It is, of course, clear why he was always the magus' favorite....more
I had a few reservations when I started this, but I couldn't help but keep reading. Maya is charming and authentic, her writing is expressive, perfectI had a few reservations when I started this, but I couldn't help but keep reading. Maya is charming and authentic, her writing is expressive, perfectly portraying the awkward, hilarious, and touching moments she faces on her journey....more
I went into this fully expecting something light and healthily silly, and I was not disappointed. Upon reading a few angry reviews, it seems most wereI went into this fully expecting something light and healthily silly, and I was not disappointed. Upon reading a few angry reviews, it seems most were misled into believing it would be historical fiction of some substance. If that's what you're looking for, this isn't for you. Rather, this is an interesting blend of modern chick lit and historical (smutty!!) romance. As in, the tropes of each are heavily represented... Yet I found myself interested enough in the characters to continue.
The sex felt out of place, the conclusion was satisfactory though a bit anticlimactic, and I felt as though several background characters would have made for better heroines, but I can't help but admit I sincerely enjoyed this book....more
I don't really have a review at this point, but on a deeply personal (and probably tmi) note: I haven't been able to stick with and finish a book forI don't really have a review at this point, but on a deeply personal (and probably tmi) note: I haven't been able to stick with and finish a book for quite some time due to an unfortunately persistent downward turn in my depression. I feel as though I'm constantly leaking tears lately, but upon finishing this my tears were of relief and gratitude....more
To be perfectly honest, I decided to read this after seeing the movie. It was obvious that it should be on my to read liOkay. It is time for a review.
To be perfectly honest, I decided to read this after seeing the movie. It was obvious that it should be on my to read list for quite some time, but if just hadn't gotten around to it. I inexplicably thoroughly enjoyed the movie and it spurred me to buy the book within the week.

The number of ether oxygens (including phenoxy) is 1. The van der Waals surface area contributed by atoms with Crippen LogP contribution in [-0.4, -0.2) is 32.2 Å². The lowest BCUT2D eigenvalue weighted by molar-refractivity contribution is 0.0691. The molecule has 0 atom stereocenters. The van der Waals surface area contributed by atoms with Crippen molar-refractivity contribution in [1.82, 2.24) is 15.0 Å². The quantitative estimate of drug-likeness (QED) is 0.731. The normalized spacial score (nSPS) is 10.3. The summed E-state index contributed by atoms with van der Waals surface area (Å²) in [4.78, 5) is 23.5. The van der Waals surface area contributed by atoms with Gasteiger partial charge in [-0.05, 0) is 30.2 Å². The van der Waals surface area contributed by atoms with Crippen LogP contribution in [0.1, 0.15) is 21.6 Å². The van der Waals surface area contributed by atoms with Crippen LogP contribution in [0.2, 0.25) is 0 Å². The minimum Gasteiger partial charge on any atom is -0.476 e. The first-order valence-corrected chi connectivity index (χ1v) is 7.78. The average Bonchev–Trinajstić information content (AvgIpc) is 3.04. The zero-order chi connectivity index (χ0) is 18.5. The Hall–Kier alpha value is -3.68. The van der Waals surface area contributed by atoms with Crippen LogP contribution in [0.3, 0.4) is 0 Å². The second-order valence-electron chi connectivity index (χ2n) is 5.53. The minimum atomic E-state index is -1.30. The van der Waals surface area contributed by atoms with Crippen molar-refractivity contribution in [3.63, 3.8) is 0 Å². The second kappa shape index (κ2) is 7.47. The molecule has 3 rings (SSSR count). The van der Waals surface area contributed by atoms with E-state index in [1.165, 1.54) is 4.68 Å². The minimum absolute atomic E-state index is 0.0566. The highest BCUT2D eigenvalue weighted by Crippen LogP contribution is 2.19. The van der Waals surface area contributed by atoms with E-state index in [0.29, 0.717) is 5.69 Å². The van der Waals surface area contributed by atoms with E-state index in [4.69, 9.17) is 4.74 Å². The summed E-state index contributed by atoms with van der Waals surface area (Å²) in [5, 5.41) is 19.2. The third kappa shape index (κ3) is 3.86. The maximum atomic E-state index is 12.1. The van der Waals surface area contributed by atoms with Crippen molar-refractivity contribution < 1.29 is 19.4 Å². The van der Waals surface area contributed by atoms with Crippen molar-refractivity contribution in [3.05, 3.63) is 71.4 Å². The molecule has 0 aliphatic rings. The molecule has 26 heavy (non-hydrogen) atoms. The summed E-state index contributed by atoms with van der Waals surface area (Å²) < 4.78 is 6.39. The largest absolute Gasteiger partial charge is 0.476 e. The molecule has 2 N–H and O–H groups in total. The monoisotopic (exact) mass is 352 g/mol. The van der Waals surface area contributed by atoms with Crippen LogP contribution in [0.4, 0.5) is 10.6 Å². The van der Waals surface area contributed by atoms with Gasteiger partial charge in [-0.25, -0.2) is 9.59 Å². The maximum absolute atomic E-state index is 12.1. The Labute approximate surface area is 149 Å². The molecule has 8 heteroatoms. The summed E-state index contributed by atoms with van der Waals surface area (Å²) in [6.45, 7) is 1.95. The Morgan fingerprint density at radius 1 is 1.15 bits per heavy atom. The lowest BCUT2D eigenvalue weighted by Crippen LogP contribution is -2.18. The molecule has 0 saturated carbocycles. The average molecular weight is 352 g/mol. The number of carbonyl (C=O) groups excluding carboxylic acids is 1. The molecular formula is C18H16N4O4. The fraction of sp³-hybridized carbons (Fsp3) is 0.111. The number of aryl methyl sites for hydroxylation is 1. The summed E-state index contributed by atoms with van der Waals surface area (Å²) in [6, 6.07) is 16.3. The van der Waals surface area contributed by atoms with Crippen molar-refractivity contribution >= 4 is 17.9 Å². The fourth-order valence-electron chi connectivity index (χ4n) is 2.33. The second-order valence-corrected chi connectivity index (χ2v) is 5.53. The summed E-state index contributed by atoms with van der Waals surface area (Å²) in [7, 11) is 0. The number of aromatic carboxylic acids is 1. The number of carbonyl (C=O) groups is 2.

I was disappointed.
True, I read it quickly, happily absorbed for a few hours. But it was a let down. The obvious comparison is to the hunger games, so I'll frame this in that manner: the world building was not satisfying (and periodically heavy handed: I go that it was Chicago the first time, the continuous hints were jolting), the main character was well rounded but dislikable in a way I couldn't get comfortable with (alternatively, there were times I hated Katniss and the choices she made or the thoughts she had yet I had still respected her, felt her character was authentic, and was damn glad she existed). I love YA, I love dystopian literature, and while I prefer fantasy, I have a firm fondness for science fiction. But this was a let down on every one of those fronts.
And now for the least fun part. I was disturbed by the discussion of suicide. It was an issue presented as either the greatest sin (and the most selfish act) or the greatest act of bravery, both of which are hugely problematic. It crossed my mind that these extreme viewpoints were used intentionally in order to point out how dangerous they were, but if so, the plan went terribly awry. There was no discussion of alternate views, and most importantly, there was no mention of the true nature of suicide.
Suicide is a symptom. It is the result of a person's pain outweighing their ability to cope with that pain.